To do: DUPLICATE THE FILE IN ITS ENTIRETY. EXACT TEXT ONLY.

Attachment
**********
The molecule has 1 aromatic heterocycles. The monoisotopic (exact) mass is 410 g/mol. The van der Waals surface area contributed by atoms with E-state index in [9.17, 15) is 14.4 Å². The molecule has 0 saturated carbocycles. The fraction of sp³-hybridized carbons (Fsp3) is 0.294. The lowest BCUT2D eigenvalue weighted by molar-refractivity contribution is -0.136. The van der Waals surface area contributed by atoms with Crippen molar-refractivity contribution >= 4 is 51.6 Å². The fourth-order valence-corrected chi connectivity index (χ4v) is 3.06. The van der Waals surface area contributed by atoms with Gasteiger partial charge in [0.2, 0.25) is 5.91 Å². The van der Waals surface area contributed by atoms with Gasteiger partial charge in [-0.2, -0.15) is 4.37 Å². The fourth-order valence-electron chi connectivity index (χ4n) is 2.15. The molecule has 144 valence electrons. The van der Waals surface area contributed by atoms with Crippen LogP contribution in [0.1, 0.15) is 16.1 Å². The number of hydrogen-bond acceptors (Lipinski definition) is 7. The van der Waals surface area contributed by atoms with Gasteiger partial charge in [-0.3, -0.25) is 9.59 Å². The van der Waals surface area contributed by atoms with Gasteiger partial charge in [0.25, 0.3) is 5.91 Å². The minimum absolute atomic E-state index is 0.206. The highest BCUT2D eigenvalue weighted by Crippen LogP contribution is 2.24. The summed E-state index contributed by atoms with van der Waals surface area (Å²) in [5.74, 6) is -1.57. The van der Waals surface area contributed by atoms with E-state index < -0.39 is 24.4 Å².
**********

The molecule has 1 aromatic heterocycles. The monoisotopic (exact) mass is 410 g/mol. The van der Waals surface area contributed by atoms with E-state index in [9.17, 15) is 14.4 Å². The molecule has 0 saturated carbocycles. The fraction of sp³-hybridized carbons (Fsp3) is 0.294. The lowest BCUT2D eigenvalue weighted by molar-refractivity contribution is -0.136. The van der Waals surface area contributed by atoms with Crippen molar-refractivity contribution >= 4 is 51.6 Å². The fourth-order valence-corrected chi connectivity index (χ4v) is 3.06. The van der Waals surface area contributed by atoms with Gasteiger partial charge in [0.2, 0.25) is 5.91 Å². The van der Waals surface area contributed by atoms with Gasteiger partial charge in [-0.2, -0.15) is 4.37 Å². The fourth-order valence-electron chi connectivity index (χ4n) is 2.15. The molecule has 144 valence electrons. The van der Waals surface area contributed by atoms with Crippen LogP contribution in [0.1, 0.15) is 16.1 Å². The number of hydrogen-bond acceptors (Lipinski definition) is 7. The van der Waals surface area contributed by atoms with Gasteiger partial charge in [-0.3, -0.25) is 9.59 Å². The van der Waals surface area contributed by atoms with Gasteiger partial charge in [0.25, 0.3) is 5.91 Å². The minimum absolute atomic E-state index is 0.206. The highest BCUT2D eigenvalue weighted by Crippen LogP contribution is 2.24. The summed E-state index contributed by atoms with van der Waals surface area (Å²) in [5.74, 6) is -1.57. The van der Waals surface area contributed by atoms with E-state index < -0.39 is 24.4 Å².